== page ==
A comprehensive placental miRNA profile was first reported by Liang and colleagues . The villous trophoblast layer is the main source of placental miRNAs, which are expressed in these cells in a spatiotemporal manner throughout pregnancy . Placental miRNAs are released in the maternal bloodstream bound to proteins and high-density lipoproteins or packaged in EVs (i.e., exosomes, microvesicles, and apoptotic bodies), leading to increased stability of the circulating miRNAs. An increase of these vesicles is detected in maternal blood from complicated pregnancies. Moreover, exosomes isolated from the maternal circulation from GDM pregnancies promote migration and release of proinflammatory cytokines from endothelial cells . This suggests that EVs and their cargo (miRNAs, proteins, growth factors, etc.) not only regulate the function of adjacent cells, but also contribute to feto-maternal communication by targeting distant tissues. Consistent with this, trophoblast-derived exosomes confer viral resistance to nonplacental recipient cells, such as human primary endothelial cells which would represent an important line of defense against viral infections . More recently, Cronqvist and colleagues demonstrated that placental EVs are internalized by primary human endothelial cells. Treatment of cells with placental EVs derived from pregnancies complicated by preeclampsia led to significant downregulation of several transcripts, including FLT1 . This is of particular interest as the upregulation of FLT1 mRNA, which encodes a vascular endothelial growth factor receptor, was identified as one of the key changes in the preeclamptic placenta and this was paralleled by elevated levels of sFLT1 protein in the maternal circulation . Furthermore, inhibition of the FLT1 signaling pathway sensitizes endothelial cells to inflammatory mediators and may contribute to the widespread endothelial dysfunction in PE .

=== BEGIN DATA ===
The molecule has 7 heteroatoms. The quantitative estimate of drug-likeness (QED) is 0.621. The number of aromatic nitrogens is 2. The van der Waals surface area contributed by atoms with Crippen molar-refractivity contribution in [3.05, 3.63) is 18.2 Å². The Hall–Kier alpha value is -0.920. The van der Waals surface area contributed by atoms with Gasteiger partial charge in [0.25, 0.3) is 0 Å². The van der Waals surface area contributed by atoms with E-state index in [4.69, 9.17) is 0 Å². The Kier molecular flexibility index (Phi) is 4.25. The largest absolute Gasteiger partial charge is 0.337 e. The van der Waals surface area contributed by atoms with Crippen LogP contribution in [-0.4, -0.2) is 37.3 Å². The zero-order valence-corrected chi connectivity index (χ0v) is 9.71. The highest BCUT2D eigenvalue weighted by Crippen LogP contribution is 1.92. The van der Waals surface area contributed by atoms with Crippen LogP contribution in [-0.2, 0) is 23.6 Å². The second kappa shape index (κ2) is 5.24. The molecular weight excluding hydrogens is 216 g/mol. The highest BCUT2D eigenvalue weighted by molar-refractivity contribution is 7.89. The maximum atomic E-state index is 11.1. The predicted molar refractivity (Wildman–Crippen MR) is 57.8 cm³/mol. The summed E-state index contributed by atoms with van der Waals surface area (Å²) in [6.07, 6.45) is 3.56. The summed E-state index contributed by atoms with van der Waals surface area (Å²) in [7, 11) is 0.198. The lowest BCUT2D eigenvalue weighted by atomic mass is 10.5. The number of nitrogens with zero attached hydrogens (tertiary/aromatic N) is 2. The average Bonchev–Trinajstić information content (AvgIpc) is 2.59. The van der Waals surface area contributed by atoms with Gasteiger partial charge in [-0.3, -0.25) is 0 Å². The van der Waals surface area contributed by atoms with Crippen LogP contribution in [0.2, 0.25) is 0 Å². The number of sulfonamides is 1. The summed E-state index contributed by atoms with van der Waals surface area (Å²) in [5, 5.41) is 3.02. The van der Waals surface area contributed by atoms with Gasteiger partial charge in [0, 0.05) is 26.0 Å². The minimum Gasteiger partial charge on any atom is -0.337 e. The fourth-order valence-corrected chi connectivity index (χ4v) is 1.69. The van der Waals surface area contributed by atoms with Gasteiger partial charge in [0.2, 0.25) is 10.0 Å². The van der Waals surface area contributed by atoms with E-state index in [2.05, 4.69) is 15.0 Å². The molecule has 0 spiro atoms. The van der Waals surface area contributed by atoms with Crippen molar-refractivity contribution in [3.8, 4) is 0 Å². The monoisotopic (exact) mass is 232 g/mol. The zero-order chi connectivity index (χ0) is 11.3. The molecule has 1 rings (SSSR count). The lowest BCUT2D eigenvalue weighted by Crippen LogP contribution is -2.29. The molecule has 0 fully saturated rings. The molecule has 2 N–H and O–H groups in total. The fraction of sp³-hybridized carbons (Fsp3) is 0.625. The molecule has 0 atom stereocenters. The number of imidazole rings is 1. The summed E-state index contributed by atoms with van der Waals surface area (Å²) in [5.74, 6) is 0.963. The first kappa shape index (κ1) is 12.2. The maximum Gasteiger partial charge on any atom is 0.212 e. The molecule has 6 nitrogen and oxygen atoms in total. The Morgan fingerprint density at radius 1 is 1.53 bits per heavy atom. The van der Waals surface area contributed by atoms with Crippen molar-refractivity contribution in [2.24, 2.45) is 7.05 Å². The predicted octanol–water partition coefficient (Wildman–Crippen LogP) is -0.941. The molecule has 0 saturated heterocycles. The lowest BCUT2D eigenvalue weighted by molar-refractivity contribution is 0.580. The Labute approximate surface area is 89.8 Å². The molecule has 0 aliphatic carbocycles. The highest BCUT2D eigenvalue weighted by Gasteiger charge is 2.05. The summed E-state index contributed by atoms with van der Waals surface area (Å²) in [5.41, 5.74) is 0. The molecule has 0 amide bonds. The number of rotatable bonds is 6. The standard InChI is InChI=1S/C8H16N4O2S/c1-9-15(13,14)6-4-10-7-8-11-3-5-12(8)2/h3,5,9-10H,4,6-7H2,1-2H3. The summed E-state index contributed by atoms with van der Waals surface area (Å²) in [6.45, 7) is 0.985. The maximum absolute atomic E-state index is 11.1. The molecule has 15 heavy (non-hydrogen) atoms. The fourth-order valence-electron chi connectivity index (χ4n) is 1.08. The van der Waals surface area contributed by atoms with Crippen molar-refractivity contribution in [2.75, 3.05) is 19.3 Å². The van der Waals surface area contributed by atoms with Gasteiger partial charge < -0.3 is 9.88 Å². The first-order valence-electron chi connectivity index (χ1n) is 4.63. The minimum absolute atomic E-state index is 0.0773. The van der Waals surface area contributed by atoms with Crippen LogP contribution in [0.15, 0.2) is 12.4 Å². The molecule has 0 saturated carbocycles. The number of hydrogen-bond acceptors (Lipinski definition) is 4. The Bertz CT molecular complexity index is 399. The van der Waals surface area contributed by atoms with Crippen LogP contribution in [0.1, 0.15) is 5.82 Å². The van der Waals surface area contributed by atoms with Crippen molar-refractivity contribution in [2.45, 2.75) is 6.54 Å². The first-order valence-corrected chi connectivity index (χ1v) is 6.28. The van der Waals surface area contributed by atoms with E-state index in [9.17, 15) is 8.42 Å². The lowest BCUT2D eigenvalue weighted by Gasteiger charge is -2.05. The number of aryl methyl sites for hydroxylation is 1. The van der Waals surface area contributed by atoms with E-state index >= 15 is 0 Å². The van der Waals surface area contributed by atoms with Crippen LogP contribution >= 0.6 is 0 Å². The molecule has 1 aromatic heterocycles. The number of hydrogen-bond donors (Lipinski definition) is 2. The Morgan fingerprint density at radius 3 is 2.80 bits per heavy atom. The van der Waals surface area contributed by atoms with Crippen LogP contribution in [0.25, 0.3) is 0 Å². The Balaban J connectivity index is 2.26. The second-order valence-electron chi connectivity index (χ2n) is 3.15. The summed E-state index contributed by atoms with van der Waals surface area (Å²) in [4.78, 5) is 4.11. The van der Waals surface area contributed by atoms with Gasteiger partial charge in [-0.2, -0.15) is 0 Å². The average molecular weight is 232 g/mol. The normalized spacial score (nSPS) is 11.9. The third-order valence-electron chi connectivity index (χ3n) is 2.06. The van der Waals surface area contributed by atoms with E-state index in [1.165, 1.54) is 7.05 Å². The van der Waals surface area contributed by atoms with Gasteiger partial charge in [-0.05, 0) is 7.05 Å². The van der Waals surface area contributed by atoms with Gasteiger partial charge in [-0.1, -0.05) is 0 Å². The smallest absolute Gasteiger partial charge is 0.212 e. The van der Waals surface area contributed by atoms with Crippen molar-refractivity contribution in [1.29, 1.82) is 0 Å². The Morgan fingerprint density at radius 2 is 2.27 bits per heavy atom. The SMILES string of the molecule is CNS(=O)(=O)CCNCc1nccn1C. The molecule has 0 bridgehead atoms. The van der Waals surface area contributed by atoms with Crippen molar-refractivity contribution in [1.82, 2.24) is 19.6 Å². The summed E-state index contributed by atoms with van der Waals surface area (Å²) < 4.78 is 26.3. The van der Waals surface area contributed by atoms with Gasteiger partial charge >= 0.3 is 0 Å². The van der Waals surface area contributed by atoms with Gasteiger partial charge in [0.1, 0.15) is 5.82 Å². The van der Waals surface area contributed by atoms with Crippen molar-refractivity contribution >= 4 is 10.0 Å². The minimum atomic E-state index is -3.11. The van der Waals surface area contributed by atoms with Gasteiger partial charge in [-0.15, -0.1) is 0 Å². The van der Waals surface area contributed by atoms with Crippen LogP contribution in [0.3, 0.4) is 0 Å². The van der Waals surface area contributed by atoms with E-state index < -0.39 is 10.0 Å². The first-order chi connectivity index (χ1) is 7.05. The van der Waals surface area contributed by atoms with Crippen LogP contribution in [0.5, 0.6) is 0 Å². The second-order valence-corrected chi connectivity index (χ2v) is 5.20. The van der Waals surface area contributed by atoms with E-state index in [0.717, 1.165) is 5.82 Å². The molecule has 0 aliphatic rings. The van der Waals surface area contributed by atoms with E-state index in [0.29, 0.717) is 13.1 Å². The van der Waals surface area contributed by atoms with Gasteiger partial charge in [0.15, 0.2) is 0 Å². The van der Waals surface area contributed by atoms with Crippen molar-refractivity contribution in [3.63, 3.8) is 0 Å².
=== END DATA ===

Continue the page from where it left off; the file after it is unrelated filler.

Studies of the relationship between placental or circulating miRNAs and pregnancy complications have focused on candidates with high or specific expression in the placenta and were grouped into three main clusters ( Fig. 3 ) .